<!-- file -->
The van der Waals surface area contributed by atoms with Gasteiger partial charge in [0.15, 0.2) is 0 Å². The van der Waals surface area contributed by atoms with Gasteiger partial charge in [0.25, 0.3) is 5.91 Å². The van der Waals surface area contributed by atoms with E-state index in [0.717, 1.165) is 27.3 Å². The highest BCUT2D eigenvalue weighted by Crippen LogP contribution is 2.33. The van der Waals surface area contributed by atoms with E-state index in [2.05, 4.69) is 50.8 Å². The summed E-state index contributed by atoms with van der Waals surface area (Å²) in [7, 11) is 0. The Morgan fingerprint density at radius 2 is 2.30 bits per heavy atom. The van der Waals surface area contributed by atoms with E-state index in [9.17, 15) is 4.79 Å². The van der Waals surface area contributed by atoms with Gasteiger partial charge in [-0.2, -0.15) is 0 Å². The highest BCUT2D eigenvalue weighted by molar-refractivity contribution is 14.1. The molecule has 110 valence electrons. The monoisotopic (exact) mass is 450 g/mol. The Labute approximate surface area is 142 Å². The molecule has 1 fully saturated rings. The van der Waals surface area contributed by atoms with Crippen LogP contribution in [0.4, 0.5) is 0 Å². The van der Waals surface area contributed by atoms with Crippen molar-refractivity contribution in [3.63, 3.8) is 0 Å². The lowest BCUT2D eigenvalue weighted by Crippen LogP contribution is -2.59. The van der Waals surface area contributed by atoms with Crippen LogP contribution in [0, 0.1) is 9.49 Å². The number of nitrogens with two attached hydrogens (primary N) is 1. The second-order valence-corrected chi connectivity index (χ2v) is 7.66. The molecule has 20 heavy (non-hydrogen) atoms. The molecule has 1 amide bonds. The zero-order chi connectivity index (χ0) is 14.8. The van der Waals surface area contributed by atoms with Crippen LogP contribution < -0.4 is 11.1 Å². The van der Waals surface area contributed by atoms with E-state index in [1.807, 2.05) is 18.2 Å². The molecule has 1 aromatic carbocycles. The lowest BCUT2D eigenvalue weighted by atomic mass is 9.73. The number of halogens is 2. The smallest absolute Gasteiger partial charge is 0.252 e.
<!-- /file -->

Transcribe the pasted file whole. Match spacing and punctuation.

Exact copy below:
The van der Waals surface area contributed by atoms with Gasteiger partial charge in [0.15, 0.2) is 0 Å². The van der Waals surface area contributed by atoms with Gasteiger partial charge in [0.25, 0.3) is 5.91 Å². The van der Waals surface area contributed by atoms with E-state index in [0.717, 1.165) is 27.3 Å². The highest BCUT2D eigenvalue weighted by Crippen LogP contribution is 2.33. The van der Waals surface area contributed by atoms with E-state index in [2.05, 4.69) is 50.8 Å². The summed E-state index contributed by atoms with van der Waals surface area (Å²) in [7, 11) is 0. The Morgan fingerprint density at radius 2 is 2.30 bits per heavy atom. The van der Waals surface area contributed by atoms with E-state index in [9.17, 15) is 4.79 Å². The van der Waals surface area contributed by atoms with Gasteiger partial charge in [-0.2, -0.15) is 0 Å². The highest BCUT2D eigenvalue weighted by molar-refractivity contribution is 14.1. The molecule has 110 valence electrons. The monoisotopic (exact) mass is 450 g/mol. The Labute approximate surface area is 142 Å². The molecule has 1 fully saturated rings. The van der Waals surface area contributed by atoms with Crippen LogP contribution in [0.4, 0.5) is 0 Å². The van der Waals surface area contributed by atoms with Crippen molar-refractivity contribution in [3.63, 3.8) is 0 Å². The lowest BCUT2D eigenvalue weighted by Crippen LogP contribution is -2.59. The van der Waals surface area contributed by atoms with Crippen LogP contribution in [0, 0.1) is 9.49 Å². The number of nitrogens with two attached hydrogens (primary N) is 1. The second-order valence-corrected chi connectivity index (χ2v) is 7.66. The molecule has 20 heavy (non-hydrogen) atoms. The molecule has 1 amide bonds. The zero-order chi connectivity index (χ0) is 14.8. The van der Waals surface area contributed by atoms with Crippen LogP contribution < -0.4 is 11.1 Å². The van der Waals surface area contributed by atoms with E-state index in [1.807, 2.05) is 18.2 Å². The molecule has 1 aromatic carbocycles. The lowest BCUT2D eigenvalue weighted by atomic mass is 9.73. The number of halogens is 2. The smallest absolute Gasteiger partial charge is 0.252 e.